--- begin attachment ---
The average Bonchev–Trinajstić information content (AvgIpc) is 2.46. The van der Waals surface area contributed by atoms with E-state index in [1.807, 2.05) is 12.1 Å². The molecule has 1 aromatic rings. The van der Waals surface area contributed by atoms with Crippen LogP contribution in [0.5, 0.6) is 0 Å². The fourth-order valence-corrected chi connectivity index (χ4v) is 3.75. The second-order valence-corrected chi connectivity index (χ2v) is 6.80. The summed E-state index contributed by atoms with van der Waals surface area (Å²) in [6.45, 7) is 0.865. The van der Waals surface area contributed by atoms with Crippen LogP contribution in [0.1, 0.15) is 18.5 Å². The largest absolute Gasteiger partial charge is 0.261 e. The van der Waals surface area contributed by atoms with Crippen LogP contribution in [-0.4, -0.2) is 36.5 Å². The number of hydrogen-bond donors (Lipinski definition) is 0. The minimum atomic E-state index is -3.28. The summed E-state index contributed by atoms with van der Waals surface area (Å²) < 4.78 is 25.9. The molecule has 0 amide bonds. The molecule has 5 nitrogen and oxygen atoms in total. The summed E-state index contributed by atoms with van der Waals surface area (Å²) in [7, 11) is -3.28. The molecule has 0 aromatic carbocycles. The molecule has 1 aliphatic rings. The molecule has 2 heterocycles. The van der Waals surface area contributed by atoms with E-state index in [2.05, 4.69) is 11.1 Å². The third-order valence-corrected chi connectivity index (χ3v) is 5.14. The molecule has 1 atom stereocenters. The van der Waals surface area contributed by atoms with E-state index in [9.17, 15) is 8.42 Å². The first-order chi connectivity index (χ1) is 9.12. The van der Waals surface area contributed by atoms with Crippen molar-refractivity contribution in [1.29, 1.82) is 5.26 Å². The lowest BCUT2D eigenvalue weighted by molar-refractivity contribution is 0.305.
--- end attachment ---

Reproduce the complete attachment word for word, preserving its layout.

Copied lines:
The average Bonchev–Trinajstić information content (AvgIpc) is 2.46. The van der Waals surface area contributed by atoms with E-state index in [1.807, 2.05) is 12.1 Å². The molecule has 1 aromatic rings. The van der Waals surface area contributed by atoms with Crippen LogP contribution in [0.5, 0.6) is 0 Å². The fourth-order valence-corrected chi connectivity index (χ4v) is 3.75. The second-order valence-corrected chi connectivity index (χ2v) is 6.80. The summed E-state index contributed by atoms with van der Waals surface area (Å²) in [6.45, 7) is 0.865. The van der Waals surface area contributed by atoms with Crippen LogP contribution in [0.1, 0.15) is 18.5 Å². The largest absolute Gasteiger partial charge is 0.261 e. The van der Waals surface area contributed by atoms with Crippen LogP contribution in [-0.4, -0.2) is 36.5 Å². The number of hydrogen-bond donors (Lipinski definition) is 0. The minimum atomic E-state index is -3.28. The summed E-state index contributed by atoms with van der Waals surface area (Å²) < 4.78 is 25.9. The molecule has 0 amide bonds. The molecule has 5 nitrogen and oxygen atoms in total. The summed E-state index contributed by atoms with van der Waals surface area (Å²) in [7, 11) is -3.28. The molecule has 0 aromatic carbocycles. The molecule has 1 aliphatic rings. The molecule has 2 heterocycles. The van der Waals surface area contributed by atoms with E-state index in [2.05, 4.69) is 11.1 Å². The third-order valence-corrected chi connectivity index (χ3v) is 5.14. The molecule has 1 atom stereocenters. The van der Waals surface area contributed by atoms with E-state index in [9.17, 15) is 8.42 Å². The first-order chi connectivity index (χ1) is 9.12. The van der Waals surface area contributed by atoms with Crippen molar-refractivity contribution in [1.29, 1.82) is 5.26 Å². The lowest BCUT2D eigenvalue weighted by molar-refractivity contribution is 0.305.